Cybersecurity Tools and Technologies Keeping Businesses Safe

Businesses today need cybersecurity tools & technologies that protect data and systems from evolving cyber threats. 2021 was a record year for cybersecurity attacks. The Identity Theft Resource Center’s (ITRC) Annual Data Breach Report showed that data compromises increased by over 68 percent from 2020 to 2021. This figure exceeded the previous 23 percent increase from 2016 to 2017.  

Here are other key findings from the study: 

  • Ransomware attacks doubled in 2020 and 2021. It is poised to exceed phishing as the leading cause of data compromises in 2022. 
  • Compromised data systems increased in every primary sector except for the military (but not for lack of compromises; there had been no public disclosures of cybersecurity breaches in the military in the past year). 
  • Reported data breaches with undisclosed root causes rose by 190 percent. 
  • Data breaches that involved sensitive information like Social Security numbers increased from 80 to 83 percent.

These numbers prove what many cybersecurity experts have been emphasizing since the end of 2021: we have entered an era in which cybersecurity attacks have become more aggressive and sophisticated.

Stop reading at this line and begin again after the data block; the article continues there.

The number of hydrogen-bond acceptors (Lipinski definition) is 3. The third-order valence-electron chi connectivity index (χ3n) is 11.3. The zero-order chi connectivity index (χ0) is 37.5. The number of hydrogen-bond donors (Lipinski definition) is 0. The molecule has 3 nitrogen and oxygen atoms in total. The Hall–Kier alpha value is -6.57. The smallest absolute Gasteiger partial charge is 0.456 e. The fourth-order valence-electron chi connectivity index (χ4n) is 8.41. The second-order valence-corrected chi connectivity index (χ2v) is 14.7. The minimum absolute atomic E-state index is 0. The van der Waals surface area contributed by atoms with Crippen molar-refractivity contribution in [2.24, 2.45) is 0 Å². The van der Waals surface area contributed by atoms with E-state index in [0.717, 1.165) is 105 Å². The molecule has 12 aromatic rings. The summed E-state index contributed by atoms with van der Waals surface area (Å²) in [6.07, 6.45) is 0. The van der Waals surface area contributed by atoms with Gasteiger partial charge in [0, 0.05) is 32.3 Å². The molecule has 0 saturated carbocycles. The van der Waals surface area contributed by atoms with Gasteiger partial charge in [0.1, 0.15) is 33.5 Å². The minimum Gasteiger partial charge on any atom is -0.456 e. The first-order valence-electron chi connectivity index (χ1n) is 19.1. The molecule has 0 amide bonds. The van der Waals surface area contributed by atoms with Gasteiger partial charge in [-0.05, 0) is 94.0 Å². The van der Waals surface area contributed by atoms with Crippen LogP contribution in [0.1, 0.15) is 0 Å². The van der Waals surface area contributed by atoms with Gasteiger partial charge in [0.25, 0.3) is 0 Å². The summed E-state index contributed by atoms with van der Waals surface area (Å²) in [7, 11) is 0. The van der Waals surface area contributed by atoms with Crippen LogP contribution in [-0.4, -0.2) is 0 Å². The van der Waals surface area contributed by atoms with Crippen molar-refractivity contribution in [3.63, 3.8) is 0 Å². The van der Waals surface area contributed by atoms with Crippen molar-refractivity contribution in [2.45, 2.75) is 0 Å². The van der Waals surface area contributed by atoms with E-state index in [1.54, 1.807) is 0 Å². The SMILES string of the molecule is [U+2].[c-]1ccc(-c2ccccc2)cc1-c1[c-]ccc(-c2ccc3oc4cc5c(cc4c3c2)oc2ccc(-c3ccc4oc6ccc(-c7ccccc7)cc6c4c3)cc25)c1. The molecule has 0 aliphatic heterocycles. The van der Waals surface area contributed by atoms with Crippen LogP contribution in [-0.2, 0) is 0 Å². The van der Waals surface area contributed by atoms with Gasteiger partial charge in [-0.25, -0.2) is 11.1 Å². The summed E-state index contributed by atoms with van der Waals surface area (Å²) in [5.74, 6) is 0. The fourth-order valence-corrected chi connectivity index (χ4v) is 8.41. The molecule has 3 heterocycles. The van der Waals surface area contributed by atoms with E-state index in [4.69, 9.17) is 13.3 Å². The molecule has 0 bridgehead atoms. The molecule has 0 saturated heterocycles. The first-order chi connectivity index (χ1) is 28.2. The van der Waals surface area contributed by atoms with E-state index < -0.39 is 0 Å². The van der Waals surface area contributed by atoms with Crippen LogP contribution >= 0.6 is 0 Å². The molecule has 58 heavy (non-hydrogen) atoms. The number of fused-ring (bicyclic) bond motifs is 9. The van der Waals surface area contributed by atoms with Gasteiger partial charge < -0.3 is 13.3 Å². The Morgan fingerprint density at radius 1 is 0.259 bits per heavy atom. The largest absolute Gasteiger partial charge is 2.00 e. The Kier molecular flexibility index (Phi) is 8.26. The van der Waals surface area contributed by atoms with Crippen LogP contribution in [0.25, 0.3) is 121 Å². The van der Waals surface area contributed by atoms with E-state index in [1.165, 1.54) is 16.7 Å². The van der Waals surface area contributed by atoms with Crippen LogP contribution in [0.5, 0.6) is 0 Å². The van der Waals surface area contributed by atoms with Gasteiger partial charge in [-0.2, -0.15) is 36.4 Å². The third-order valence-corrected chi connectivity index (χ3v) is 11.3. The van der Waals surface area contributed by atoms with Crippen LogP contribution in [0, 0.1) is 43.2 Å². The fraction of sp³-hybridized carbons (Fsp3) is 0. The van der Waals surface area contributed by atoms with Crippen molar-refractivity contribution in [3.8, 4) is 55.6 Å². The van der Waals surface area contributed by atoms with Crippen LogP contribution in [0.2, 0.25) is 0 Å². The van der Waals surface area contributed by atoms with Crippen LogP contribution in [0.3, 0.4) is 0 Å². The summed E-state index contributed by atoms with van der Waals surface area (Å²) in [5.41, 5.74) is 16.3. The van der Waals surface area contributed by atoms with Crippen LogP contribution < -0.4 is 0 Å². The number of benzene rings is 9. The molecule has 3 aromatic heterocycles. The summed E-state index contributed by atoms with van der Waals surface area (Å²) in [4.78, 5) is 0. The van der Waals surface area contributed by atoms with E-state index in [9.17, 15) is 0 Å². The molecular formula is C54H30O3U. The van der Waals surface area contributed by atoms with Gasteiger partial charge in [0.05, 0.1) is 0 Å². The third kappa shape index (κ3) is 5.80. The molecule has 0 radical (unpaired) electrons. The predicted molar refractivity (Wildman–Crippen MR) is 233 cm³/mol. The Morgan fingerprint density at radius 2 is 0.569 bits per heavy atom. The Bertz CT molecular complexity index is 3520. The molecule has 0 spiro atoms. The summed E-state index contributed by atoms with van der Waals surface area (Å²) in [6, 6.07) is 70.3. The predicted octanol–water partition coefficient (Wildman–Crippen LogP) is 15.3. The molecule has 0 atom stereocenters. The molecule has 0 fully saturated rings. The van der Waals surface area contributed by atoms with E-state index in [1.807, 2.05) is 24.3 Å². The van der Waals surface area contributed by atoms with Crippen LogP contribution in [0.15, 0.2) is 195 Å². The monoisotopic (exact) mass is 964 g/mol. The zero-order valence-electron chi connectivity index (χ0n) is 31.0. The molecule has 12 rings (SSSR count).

It would be risky to deny the necessity of cybersecurity measures, especially if your business transacts and communicates with customers online. If you think your business is too small to catch the attention of hackers, consider these statistics: 

The cybersecurity measures you establish today can save your business in the long run. This article covers network security tools and techniques and cybersecurity tools & technologies that businesses need to prevent data breaches and other cyber attacks.

What Is Cybersecurity Technology?

One of the first questions that small and medium businesses (SMBs) should ask when they go digital for the first time is, “What is cybersecurity technology?”